Delirium is a serious disturbance in a person's mental abilities that results in a decreased awareness of one's environment and confused thinking. The onset of delirium is usually sudden, often within hours or a few days.
Delirium can often be traced to one or more contributing factors, such as a severe or chronic medical illness, medication, infection, surgery, or drug or alcohol abuse.
The symptoms of delirium and dementia can be similar, and input from a family member or caregiver may be important for a doctor to make an accurate diagnosis.
The signs and symptoms of delirium appear over a short period of time, from a few hours to a few days. They often fluctuate throughout the day, so a person may have periods of no symptoms. Primary signs and symptoms include those below.
Reduced awareness of the environment
Poor thinking skills (cognitive impairment)
Delirium and dementia
Dementia is the progressive decline of memory and other thinking skills due to the gradual dysfunction and loss of brain cells. The most common cause of dementia is Alzheimer's disease.
Some differences between the symptoms of delirium and dementia include:
When to see a doctor
Older people recovering in the hospital or living in a long-term care facility are particularly at risk of delirium. Because symptoms can fluctuate and some symptoms are "quiet" — such as social withdrawal or poor responsiveness — delirium may be missed. If you notice signs and symptoms of delirium in a person in a hospital or nursing home, report your concerns to the nursing staff or doctor rather than assuming that those problems have been observed.
Delirium occurs when the normal sending and receiving of signals in the brain becomes impaired. This impairment is most likely caused by a combination of factors that make the brain vulnerable and trigger a malfunction in brain activity.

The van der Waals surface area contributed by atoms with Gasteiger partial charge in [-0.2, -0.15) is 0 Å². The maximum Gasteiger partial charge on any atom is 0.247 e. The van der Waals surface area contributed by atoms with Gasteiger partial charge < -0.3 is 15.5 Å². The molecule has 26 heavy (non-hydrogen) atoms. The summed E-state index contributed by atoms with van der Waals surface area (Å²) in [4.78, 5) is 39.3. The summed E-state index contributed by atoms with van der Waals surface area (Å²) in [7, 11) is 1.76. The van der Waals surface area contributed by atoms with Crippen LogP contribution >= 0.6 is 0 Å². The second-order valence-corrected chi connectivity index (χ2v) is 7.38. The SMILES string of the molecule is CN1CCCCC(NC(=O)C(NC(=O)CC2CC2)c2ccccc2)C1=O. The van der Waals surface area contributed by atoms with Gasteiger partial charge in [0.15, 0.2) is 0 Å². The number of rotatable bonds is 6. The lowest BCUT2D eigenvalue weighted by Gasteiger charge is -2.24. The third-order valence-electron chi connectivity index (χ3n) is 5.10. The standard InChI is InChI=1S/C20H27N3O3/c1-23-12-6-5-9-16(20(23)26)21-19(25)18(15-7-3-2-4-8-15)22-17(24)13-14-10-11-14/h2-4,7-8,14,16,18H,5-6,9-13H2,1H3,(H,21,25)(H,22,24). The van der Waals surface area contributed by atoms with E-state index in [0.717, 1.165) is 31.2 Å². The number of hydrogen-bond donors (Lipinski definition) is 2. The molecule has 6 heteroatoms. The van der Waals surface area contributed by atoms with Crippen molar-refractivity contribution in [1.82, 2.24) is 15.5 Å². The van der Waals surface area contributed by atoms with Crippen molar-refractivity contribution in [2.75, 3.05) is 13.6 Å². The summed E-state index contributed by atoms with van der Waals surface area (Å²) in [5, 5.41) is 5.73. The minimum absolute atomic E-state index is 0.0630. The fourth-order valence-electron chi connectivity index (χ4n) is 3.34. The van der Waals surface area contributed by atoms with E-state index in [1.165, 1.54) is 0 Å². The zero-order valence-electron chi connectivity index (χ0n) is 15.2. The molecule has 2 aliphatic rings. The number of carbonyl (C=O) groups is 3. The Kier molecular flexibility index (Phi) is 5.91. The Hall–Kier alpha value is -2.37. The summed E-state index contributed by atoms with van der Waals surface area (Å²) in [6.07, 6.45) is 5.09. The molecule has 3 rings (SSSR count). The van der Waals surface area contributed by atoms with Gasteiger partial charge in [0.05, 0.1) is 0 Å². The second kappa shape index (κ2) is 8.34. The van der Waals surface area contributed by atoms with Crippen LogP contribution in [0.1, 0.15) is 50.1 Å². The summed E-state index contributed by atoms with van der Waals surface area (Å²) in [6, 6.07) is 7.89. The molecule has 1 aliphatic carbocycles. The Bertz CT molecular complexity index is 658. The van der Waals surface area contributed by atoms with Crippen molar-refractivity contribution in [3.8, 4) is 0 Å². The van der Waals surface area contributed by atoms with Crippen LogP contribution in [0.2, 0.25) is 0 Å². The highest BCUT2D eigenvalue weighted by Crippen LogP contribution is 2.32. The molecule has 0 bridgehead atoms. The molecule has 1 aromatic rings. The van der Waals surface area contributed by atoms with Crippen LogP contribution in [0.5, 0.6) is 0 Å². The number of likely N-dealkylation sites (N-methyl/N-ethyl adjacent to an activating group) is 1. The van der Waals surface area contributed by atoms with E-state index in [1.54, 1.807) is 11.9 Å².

Any condition that results in a hospital stay, especially in intensive care, increases the risk of delirium. Common causes include dehydration and infections, such as urinary tract infection, pneumonia, and skin and abdominal infections. Examples of other conditions that increase the risk of delirium include:
A number of medications or combinations of medications can trigger delirium, including some types of:
Delirium may have more than one cause, such as a medical condition and medication toxicity.
Delirium may last only a few hours or as long as several weeks or months. If factors contributing to delirium are addressed, the recovery time is often shorter.
The degree of recovery depends to some extent on the health and mental status before the onset of delirium. People with dementia, for example, may experience a significant overall decline in memory and thinking skills. People in better health are more likely to recover fully.
People with other serious, chronic or terminal illnesses may not regain the levels of thinking skills or functioning that they had before the onset of delirium. Delirium in seriously ill people is also more likely to lead to:
Preparing for your appointment
If you're the relative or primary caregiver of a person with delirium, you'll likely play a role in making an appointment or providing information to the doctor.
What you can do
What to expect from the doctor
Tests and diagnosis
A doctor will diagnose delirium based on the answers to questions about a person's medical history, tests to assess mental status and the identification of possible contributing factors. An examination may include the following:
Treatments and drugs
The first goal of treatment for delirium is to address any underlying causes or triggers — by stopping use of a particular medication, for example, or treating an infection. Treatment then focuses on creating the best environment for healing the body and calming the brain.
A number of simple, nondrug approaches may be of some help:
Coping and support
If you're a relative or caregiver of someone at risk of or recovering from delirium, you can take steps to improve the person's health, prevent a recurrence and help manage responsibilities.
Promote good sleep habits
Promote calmness and orientation
Prevent complicating problems
Caring for the caregiver
Examples of organizations that may provide helpful information include the National Family Caregivers Association and the National Institute on Aging.
The most successful approach to preventing delirium is to target risk factors that might trigger an episode. Hospital environments present a special challenge — frequent room changes, invasive procedures, loud noises, poor lighting and lack of natural light can worsen confusion.
Evidence indicates that these strategies help prevent or reduce the severity of delirium in hospitalized people:
Last Updated: 2012-08-15
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